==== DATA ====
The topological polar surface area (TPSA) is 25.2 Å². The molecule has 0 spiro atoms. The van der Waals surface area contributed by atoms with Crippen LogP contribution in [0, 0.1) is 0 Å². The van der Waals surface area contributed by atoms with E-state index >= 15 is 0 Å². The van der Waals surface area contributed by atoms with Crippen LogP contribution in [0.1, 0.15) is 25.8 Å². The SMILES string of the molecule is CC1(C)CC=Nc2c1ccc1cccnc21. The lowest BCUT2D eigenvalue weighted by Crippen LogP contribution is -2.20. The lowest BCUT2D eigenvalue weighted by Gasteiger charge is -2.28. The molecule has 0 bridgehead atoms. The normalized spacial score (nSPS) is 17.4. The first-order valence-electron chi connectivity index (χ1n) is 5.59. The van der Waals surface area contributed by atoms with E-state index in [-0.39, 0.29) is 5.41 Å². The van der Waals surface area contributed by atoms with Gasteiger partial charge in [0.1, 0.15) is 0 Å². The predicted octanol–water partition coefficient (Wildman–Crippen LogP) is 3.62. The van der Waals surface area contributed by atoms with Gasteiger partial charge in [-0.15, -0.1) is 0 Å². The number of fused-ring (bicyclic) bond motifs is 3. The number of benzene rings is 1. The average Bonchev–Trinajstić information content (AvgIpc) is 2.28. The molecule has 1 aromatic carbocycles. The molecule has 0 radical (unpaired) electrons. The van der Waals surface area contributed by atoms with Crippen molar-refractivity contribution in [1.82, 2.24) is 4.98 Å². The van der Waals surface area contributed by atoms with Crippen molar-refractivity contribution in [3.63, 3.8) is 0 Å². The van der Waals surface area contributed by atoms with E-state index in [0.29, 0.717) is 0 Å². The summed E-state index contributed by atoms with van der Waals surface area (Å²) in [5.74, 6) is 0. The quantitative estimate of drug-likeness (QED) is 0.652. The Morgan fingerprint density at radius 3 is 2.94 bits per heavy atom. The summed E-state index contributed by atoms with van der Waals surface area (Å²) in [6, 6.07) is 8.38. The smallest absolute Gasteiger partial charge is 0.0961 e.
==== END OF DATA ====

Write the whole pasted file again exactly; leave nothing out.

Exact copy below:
The topological polar surface area (TPSA) is 25.2 Å². The molecule has 0 spiro atoms. The van der Waals surface area contributed by atoms with Crippen LogP contribution in [0, 0.1) is 0 Å². The van der Waals surface area contributed by atoms with E-state index >= 15 is 0 Å². The van der Waals surface area contributed by atoms with Crippen LogP contribution in [0.1, 0.15) is 25.8 Å². The SMILES string of the molecule is CC1(C)CC=Nc2c1ccc1cccnc21. The lowest BCUT2D eigenvalue weighted by Crippen LogP contribution is -2.20. The lowest BCUT2D eigenvalue weighted by Gasteiger charge is -2.28. The molecule has 0 bridgehead atoms. The normalized spacial score (nSPS) is 17.4. The first-order valence-electron chi connectivity index (χ1n) is 5.59. The van der Waals surface area contributed by atoms with E-state index in [-0.39, 0.29) is 5.41 Å². The van der Waals surface area contributed by atoms with Gasteiger partial charge in [0.1, 0.15) is 0 Å². The predicted octanol–water partition coefficient (Wildman–Crippen LogP) is 3.62. The van der Waals surface area contributed by atoms with Gasteiger partial charge in [-0.15, -0.1) is 0 Å². The number of fused-ring (bicyclic) bond motifs is 3. The number of benzene rings is 1. The average Bonchev–Trinajstić information content (AvgIpc) is 2.28. The molecule has 1 aromatic carbocycles. The molecule has 0 radical (unpaired) electrons. The van der Waals surface area contributed by atoms with Crippen molar-refractivity contribution in [1.82, 2.24) is 4.98 Å². The van der Waals surface area contributed by atoms with Crippen molar-refractivity contribution in [3.63, 3.8) is 0 Å². The van der Waals surface area contributed by atoms with E-state index in [0.29, 0.717) is 0 Å². The summed E-state index contributed by atoms with van der Waals surface area (Å²) in [5.74, 6) is 0. The quantitative estimate of drug-likeness (QED) is 0.652. The Morgan fingerprint density at radius 3 is 2.94 bits per heavy atom. The summed E-state index contributed by atoms with van der Waals surface area (Å²) in [6, 6.07) is 8.38. The smallest absolute Gasteiger partial charge is 0.0961 e.